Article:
Michael Kors, Louis Vuitton, and Yves Saint Laurent are not only known for their names and abbreviations, but also their logos and symbols. For instance, in addition to the classic interlocked LV letters, Louis Vuitton also boasts a series of fleurettes printed across a majority of their products. These letters and patterns were no accident, though. In fact, Louis Vuitton has been building its brand for more than 100 years — the renowned LV monogram was originally created back in 1896 when Louis’ son, George Vuitton, needed to come up with a way to prevent potential counterfeiting of his line of travel trunks.
Nevertheless, creating a logo is no small feat. Take the YSL logo, for example. What seems like three simple letters strung together actually took a lot of thought and design. Both the vertical YSL monogram as well as the horizontal “Yves Saint Laurent,” were created by Adolphe Mouron Cassandre in 1961. Cassandre was a very well known artist at the time whose works creating typeface appeared in various magazines, including Harper’s Bazaar. What many people probably don't notice about the infamous YSL logo is that the letters combine two different fonts (both sans and serifs), while also mixing roman and italic forms at the same time. It's not just one, but all of these components combined that make up some of the world’s most noteworthy names and logos. Considering the amount of work that goes into the creation of them, it's important to know how to protect them.
Don’t take the risk: recent cases in the fashion industry
As an owner, it is essential to stay out of disputes with other brands — take the Burberry vs. Target lawsuit for example, which occurred just last year. It’s no coincidence that when consumers see a brown and red checked pattern they automatically think of Burberry products. Retail stores such as Target may have attempted to capitalize on this basic design, and began selling various lines of clothing, eyewear, luggage, and more featuring the well-known plaid design. The result of this? A $2 million lawsuit by Burberry for trademark infringement.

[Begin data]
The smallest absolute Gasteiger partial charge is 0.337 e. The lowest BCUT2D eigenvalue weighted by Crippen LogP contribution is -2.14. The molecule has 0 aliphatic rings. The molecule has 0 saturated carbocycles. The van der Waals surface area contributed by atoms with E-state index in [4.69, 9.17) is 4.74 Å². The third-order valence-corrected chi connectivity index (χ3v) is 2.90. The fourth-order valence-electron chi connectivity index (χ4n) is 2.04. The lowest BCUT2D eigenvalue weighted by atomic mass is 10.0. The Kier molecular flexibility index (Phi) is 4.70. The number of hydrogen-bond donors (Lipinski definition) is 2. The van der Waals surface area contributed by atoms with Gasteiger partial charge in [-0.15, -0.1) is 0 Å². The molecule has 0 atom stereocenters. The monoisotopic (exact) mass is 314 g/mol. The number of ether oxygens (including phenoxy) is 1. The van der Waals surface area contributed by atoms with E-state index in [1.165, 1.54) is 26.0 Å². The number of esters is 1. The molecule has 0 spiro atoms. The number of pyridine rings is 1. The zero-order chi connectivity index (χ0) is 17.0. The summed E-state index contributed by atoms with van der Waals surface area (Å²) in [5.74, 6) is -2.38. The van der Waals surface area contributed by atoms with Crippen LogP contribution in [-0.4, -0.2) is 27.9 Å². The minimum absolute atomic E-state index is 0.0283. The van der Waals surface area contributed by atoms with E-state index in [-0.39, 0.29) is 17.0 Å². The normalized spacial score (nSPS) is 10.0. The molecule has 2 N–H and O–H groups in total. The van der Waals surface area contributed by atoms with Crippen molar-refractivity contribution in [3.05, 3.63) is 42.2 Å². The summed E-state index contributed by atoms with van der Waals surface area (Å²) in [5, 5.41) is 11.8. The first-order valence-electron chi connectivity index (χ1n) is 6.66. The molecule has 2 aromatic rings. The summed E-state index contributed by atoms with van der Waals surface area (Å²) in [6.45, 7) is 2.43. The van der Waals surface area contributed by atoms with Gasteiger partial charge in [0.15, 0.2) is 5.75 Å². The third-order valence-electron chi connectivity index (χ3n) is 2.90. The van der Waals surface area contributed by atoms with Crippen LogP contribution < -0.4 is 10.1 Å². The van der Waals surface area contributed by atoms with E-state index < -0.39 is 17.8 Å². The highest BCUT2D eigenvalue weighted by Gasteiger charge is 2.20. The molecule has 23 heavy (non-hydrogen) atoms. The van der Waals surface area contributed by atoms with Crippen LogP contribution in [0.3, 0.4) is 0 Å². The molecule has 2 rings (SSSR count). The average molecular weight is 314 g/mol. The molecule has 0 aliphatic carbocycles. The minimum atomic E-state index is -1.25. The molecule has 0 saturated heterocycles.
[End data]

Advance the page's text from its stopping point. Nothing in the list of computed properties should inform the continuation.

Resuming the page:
It’s not just designer brands that are capitalizing on their rights, either. In 2018, high fashion brand Balenciaga released a $275 keychain that looked strikingly similar to the CAR-FRESHNER corporation’s classic tree-shaped air freshener. Of course, a lawsuit instilled immediately after CAR-FRESHNER got wind of this blatant disregard for their trademarked product.
The first step in protecting and building your brand is to register for a trademark, and once approved, to monitor the trademark for copycats. When deciding on your mark, take several aspects into consideration, such as naming choices, design and more. If you infringe on another mark or are the victim of infringement, it’s likely to cost you customer trust, lost revenue and possibly even additional funds to re-brand.
Mara Trumbour is the Executive Product Owner of Trademark.com and has extensive experience with intellectual-property solutions. Based in Boston, Massachusetts, Mara is responsible for the development and execution of Trademark.com's business strategy. She holds an MBA with a concentration in marketing from Bentley University. To learn more about the best practices for protecting your fashion brand, please visit Trademark.com.